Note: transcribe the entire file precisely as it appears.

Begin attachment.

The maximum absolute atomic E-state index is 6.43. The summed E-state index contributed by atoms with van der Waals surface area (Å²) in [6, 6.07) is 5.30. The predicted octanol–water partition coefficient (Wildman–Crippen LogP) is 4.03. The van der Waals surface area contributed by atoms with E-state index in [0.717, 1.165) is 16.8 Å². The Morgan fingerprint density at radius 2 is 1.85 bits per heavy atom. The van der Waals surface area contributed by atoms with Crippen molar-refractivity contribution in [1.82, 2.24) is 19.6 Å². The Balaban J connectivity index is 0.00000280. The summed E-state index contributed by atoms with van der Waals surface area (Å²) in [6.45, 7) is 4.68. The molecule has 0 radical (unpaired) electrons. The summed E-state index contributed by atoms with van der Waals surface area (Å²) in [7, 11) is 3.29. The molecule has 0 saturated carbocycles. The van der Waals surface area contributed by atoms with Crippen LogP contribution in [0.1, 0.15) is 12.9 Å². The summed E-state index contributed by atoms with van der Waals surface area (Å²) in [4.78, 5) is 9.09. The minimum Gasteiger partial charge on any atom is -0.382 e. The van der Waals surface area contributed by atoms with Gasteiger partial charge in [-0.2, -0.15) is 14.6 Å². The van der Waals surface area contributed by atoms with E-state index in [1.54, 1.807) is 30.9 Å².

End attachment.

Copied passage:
The maximum absolute atomic E-state index is 6.43. The summed E-state index contributed by atoms with van der Waals surface area (Å²) in [6, 6.07) is 5.30. The predicted octanol–water partition coefficient (Wildman–Crippen LogP) is 4.03. The van der Waals surface area contributed by atoms with E-state index in [0.717, 1.165) is 16.8 Å². The Morgan fingerprint density at radius 2 is 1.85 bits per heavy atom. The van der Waals surface area contributed by atoms with Crippen molar-refractivity contribution in [1.82, 2.24) is 19.6 Å². The Balaban J connectivity index is 0.00000280. The summed E-state index contributed by atoms with van der Waals surface area (Å²) in [6.45, 7) is 4.68. The molecule has 0 radical (unpaired) electrons. The summed E-state index contributed by atoms with van der Waals surface area (Å²) in [7, 11) is 3.29. The molecule has 0 saturated carbocycles. The van der Waals surface area contributed by atoms with Crippen LogP contribution in [0.1, 0.15) is 12.9 Å². The summed E-state index contributed by atoms with van der Waals surface area (Å²) in [4.78, 5) is 9.09. The minimum Gasteiger partial charge on any atom is -0.382 e. The van der Waals surface area contributed by atoms with Gasteiger partial charge in [-0.2, -0.15) is 14.6 Å². The van der Waals surface area contributed by atoms with E-state index in [1.54, 1.807) is 30.9 Å².